# Probability that one Normal RV is greater than at least one of a set of other Normal RVs

For a side project I am working on I need to find the probability that a given Normal rv from $$N(\mu_a,\sigma_a^2)$$ is greater than or equal to at least one of the values from a set of other, unique, Normal rv's $$N(\mu_1,\sigma_1^2)$$, $$N(\mu_2,\sigma_2^2)$$, $$N(\mu_3,\sigma_3^2)$$, ... $$N(\mu_m,\sigma_m^2)$$

To add some context, I'm trying to check how likely the first Normal rv is to improve (higher is better) the "best m" set of rv's if it were to be added to the set.

There are about 400 unique Normal rv's in the set I want to test, and each one of these will potentially have a different set of Normal rv's to compare against.

For performance reasons, I would rather not run a simulation for each one of these comparisons - and am looking for something that either (a) solves this directly, or (b) is a "good enough" approximation of the result.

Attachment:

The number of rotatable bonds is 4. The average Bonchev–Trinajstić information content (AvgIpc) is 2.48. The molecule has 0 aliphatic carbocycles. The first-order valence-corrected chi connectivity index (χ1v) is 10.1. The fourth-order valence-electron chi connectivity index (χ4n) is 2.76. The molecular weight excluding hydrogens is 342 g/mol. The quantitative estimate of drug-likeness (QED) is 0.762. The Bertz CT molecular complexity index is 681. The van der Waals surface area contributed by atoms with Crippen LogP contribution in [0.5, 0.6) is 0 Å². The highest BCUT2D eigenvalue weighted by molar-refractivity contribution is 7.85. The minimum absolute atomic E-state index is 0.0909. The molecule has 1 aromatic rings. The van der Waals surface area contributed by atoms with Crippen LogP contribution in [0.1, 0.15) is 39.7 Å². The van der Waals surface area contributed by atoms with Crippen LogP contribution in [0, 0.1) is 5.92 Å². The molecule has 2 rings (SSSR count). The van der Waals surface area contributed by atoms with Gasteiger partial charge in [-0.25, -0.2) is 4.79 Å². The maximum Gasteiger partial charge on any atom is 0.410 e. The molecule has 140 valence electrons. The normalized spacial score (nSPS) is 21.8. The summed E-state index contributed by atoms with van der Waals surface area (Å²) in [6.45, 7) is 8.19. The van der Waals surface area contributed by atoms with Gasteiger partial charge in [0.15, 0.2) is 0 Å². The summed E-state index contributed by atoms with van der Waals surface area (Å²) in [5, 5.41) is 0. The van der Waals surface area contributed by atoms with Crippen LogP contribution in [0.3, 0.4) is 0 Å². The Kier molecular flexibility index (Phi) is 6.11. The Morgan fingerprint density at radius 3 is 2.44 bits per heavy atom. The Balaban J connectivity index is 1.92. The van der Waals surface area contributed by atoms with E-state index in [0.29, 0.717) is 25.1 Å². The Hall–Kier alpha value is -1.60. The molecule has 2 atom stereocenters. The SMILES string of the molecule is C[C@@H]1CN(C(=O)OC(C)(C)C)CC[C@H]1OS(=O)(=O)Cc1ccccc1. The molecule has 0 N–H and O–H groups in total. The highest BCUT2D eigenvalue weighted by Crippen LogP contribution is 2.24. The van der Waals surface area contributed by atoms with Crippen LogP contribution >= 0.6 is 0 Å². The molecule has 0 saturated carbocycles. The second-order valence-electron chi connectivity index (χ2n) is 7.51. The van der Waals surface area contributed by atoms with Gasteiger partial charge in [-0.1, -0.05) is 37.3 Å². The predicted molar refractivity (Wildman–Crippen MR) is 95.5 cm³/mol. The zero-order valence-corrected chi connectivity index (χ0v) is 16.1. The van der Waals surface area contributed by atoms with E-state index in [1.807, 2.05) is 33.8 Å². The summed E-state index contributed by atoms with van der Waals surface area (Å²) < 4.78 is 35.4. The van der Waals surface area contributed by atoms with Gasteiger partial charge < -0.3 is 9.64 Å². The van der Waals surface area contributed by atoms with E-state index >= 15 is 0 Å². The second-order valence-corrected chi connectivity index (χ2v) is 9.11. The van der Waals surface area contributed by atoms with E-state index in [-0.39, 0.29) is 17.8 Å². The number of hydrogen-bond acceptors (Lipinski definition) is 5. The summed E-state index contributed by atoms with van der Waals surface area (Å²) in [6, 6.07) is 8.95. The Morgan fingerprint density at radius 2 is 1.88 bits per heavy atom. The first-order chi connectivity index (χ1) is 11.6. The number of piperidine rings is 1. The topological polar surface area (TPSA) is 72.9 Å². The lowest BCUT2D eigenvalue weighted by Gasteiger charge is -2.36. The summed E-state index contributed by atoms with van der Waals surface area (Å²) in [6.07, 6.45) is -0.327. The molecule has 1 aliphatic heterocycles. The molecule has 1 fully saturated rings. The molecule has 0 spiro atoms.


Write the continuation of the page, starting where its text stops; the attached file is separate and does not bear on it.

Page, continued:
If anyone can help me out it would be greatly appreciated!

It can be calculated in a pretty straightforward manner if independence is assumed. You want the following probability: $$P(X\geq \min_i(X_i))=1-\prod_{i=1}^mP(X < X_i)$$
Because $$X-X_i$$ is $$\mathcal{N}(\mu_a-\mu_i, \sigma_a^2+\sigma_i^2)$$, we can write the inner term as:$$P(X-X_i<0)=\Phi\left(\frac{\mu_i-\mu_a}{\sqrt{\sigma_a^2+\sigma_i^2}}\right)$$ where $$\Phi$$ denotes the CDF of standard normal.